Researchers at the University of Texas have created a new super thin (0.15mm) invisibility cloak.
Until now, most of these cloaking systems involve the use of metamaterials. Metamaterials are materials with components which cannot be found in natural life.
Extremetech add “Usually, in the case of cloaking, materials that have a negative refractive index. A negative refractive index causes light to behave very oddly, allowing for the creation of superlenses that bend light beyond the diffraction limit, or cloaks that bend light in such a way as to make the covered object invisible. In this case, though, the researchers have eschewed metamaterials and instead fashioned an invisibility cloak out of conventional materials.
In theory, the Texan metascreen could also be used to cloak visible light — after all, visible light, microwaves, and infrared are all physically identical; they’re just waves that oscillate at different frequencies. “In fact, metascreens are easier to realize at visible frequencies than bulk metamaterials and this concept could put us closer to a practical realization,” says Andrea Alu, co-author of the research paper. The one problem is that their patterned material scattering technique inversely scales with wavelength — so, while it’s possible to hide an 18cm cylinder from 3.6GHz microwave radiation, they can only hide micrometer-scale objects from 400-800THz visible light. One micrometer is 0.001 millimeters; the width of a red blood cell is about six micrometers.”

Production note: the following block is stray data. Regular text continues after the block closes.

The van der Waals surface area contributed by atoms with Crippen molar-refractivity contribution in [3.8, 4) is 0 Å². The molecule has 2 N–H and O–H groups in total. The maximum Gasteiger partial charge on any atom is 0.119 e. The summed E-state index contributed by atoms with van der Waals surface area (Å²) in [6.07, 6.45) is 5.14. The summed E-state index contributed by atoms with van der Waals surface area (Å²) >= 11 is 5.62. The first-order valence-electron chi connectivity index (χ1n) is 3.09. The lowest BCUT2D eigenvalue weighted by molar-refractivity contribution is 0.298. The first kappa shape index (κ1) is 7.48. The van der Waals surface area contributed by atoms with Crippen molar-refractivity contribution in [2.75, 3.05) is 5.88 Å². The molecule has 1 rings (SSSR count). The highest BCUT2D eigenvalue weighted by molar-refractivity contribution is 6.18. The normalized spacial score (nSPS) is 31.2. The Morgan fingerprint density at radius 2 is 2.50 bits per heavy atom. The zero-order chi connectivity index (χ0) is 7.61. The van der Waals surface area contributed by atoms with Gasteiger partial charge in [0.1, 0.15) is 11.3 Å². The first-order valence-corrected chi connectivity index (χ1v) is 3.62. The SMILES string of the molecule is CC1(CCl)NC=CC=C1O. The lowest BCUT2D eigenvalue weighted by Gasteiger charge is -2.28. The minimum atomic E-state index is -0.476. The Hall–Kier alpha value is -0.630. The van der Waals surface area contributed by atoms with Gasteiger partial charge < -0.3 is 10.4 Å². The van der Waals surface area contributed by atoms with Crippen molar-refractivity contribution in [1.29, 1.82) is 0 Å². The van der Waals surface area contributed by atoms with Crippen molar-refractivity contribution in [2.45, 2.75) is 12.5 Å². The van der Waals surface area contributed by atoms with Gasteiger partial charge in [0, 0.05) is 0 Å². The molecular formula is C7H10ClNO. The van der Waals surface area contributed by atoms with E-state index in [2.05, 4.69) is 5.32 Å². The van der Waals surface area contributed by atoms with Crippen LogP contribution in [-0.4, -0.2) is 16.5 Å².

The invisibility cloak, or ‘metascreen’ is made from a 66µm-thick sheet of copper that’s attached to a 100µm-thick sheet of flexible polycarbonate. The cloak is then attached to the object so that the cloak perfectly conforms to the object’s shape. The copper is patterned so that the scattered light from the cloak and the cloaked object cancel each other out.
You can read more via this research paper.
Kitguru says: We can see more breakthroughs coming soon in this field.